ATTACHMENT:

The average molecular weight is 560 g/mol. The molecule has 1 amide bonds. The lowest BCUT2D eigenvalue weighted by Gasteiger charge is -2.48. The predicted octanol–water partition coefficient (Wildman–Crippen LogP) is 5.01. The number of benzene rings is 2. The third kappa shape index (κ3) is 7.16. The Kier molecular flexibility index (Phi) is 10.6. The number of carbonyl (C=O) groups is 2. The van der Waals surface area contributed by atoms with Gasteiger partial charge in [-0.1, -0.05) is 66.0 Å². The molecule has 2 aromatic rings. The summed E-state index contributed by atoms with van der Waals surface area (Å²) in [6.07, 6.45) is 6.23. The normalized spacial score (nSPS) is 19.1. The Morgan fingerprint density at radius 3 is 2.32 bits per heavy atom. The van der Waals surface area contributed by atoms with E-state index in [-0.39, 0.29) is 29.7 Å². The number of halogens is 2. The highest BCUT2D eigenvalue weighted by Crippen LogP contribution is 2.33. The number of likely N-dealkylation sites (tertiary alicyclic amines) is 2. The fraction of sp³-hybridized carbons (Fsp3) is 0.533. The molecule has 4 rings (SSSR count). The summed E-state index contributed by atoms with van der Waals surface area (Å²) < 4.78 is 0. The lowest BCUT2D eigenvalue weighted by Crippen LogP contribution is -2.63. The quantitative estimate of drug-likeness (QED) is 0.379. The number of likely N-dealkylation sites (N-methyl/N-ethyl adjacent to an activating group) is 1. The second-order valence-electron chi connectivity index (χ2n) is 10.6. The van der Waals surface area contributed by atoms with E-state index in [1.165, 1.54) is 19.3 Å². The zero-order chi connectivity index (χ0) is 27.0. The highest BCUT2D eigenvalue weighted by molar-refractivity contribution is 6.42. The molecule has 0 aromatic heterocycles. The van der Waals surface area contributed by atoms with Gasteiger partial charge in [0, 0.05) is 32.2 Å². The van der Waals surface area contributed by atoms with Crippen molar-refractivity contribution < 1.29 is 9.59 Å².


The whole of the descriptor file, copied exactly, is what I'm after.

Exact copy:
The average molecular weight is 560 g/mol. The molecule has 1 amide bonds. The lowest BCUT2D eigenvalue weighted by Gasteiger charge is -2.48. The predicted octanol–water partition coefficient (Wildman–Crippen LogP) is 5.01. The number of benzene rings is 2. The third kappa shape index (κ3) is 7.16. The Kier molecular flexibility index (Phi) is 10.6. The number of carbonyl (C=O) groups is 2. The van der Waals surface area contributed by atoms with Gasteiger partial charge in [-0.1, -0.05) is 66.0 Å². The molecule has 2 aromatic rings. The summed E-state index contributed by atoms with van der Waals surface area (Å²) in [6.07, 6.45) is 6.23. The normalized spacial score (nSPS) is 19.1. The Morgan fingerprint density at radius 3 is 2.32 bits per heavy atom. The van der Waals surface area contributed by atoms with E-state index in [-0.39, 0.29) is 29.7 Å². The number of halogens is 2. The highest BCUT2D eigenvalue weighted by Crippen LogP contribution is 2.33. The number of likely N-dealkylation sites (tertiary alicyclic amines) is 2. The fraction of sp³-hybridized carbons (Fsp3) is 0.533. The molecule has 4 rings (SSSR count). The summed E-state index contributed by atoms with van der Waals surface area (Å²) < 4.78 is 0. The lowest BCUT2D eigenvalue weighted by Crippen LogP contribution is -2.63. The quantitative estimate of drug-likeness (QED) is 0.379. The number of likely N-dealkylation sites (N-methyl/N-ethyl adjacent to an activating group) is 1. The second-order valence-electron chi connectivity index (χ2n) is 10.6. The van der Waals surface area contributed by atoms with E-state index in [1.165, 1.54) is 19.3 Å². The zero-order chi connectivity index (χ0) is 27.0. The highest BCUT2D eigenvalue weighted by molar-refractivity contribution is 6.42. The molecule has 0 aromatic heterocycles. The van der Waals surface area contributed by atoms with Gasteiger partial charge in [0, 0.05) is 32.2 Å². The van der Waals surface area contributed by atoms with Crippen molar-refractivity contribution < 1.29 is 9.59 Å².